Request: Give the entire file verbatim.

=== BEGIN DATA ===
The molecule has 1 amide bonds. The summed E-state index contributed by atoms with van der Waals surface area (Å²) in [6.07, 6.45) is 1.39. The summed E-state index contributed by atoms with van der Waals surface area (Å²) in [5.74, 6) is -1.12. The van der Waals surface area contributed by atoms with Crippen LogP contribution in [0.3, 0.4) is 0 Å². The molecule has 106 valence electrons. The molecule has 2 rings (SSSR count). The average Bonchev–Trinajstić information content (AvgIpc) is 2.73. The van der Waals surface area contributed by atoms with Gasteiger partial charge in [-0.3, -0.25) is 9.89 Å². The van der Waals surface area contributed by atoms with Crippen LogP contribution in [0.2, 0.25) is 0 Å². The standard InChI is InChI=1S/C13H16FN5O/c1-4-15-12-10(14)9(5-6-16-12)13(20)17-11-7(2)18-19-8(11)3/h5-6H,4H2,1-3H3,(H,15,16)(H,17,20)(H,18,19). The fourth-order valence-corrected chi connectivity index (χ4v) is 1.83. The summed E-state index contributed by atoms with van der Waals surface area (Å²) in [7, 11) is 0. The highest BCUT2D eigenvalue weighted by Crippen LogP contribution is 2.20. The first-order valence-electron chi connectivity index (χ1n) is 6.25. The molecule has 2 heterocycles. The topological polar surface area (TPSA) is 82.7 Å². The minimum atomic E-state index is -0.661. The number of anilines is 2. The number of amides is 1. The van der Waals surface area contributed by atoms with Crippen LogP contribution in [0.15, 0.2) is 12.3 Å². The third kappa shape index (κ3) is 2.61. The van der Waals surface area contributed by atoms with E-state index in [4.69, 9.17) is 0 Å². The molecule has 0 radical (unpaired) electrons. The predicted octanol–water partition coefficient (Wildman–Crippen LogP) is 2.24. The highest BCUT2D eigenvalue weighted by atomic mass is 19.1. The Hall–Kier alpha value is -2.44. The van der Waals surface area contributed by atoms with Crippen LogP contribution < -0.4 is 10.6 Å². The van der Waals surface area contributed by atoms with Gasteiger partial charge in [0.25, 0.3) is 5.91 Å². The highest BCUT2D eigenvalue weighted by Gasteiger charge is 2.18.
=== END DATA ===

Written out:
The molecule has 1 amide bonds. The summed E-state index contributed by atoms with van der Waals surface area (Å²) in [6.07, 6.45) is 1.39. The summed E-state index contributed by atoms with van der Waals surface area (Å²) in [5.74, 6) is -1.12. The van der Waals surface area contributed by atoms with Crippen LogP contribution in [0.3, 0.4) is 0 Å². The molecule has 106 valence electrons. The molecule has 2 rings (SSSR count). The average Bonchev–Trinajstić information content (AvgIpc) is 2.73. The van der Waals surface area contributed by atoms with Gasteiger partial charge in [-0.3, -0.25) is 9.89 Å². The van der Waals surface area contributed by atoms with Crippen LogP contribution in [0.2, 0.25) is 0 Å². The standard InChI is InChI=1S/C13H16FN5O/c1-4-15-12-10(14)9(5-6-16-12)13(20)17-11-7(2)18-19-8(11)3/h5-6H,4H2,1-3H3,(H,15,16)(H,17,20)(H,18,19). The fourth-order valence-corrected chi connectivity index (χ4v) is 1.83. The summed E-state index contributed by atoms with van der Waals surface area (Å²) in [7, 11) is 0. The highest BCUT2D eigenvalue weighted by Crippen LogP contribution is 2.20. The first-order valence-electron chi connectivity index (χ1n) is 6.25. The molecule has 2 heterocycles. The topological polar surface area (TPSA) is 82.7 Å². The minimum atomic E-state index is -0.661. The number of anilines is 2. The number of amides is 1. The van der Waals surface area contributed by atoms with Crippen LogP contribution in [0.15, 0.2) is 12.3 Å². The third kappa shape index (κ3) is 2.61. The van der Waals surface area contributed by atoms with E-state index in [4.69, 9.17) is 0 Å². The molecule has 0 radical (unpaired) electrons. The predicted octanol–water partition coefficient (Wildman–Crippen LogP) is 2.24. The highest BCUT2D eigenvalue weighted by atomic mass is 19.1. The Hall–Kier alpha value is -2.44. The van der Waals surface area contributed by atoms with Crippen LogP contribution < -0.4 is 10.6 Å². The van der Waals surface area contributed by atoms with Gasteiger partial charge in [0.25, 0.3) is 5.91 Å². The highest BCUT2D eigenvalue weighted by Gasteiger charge is 2.18.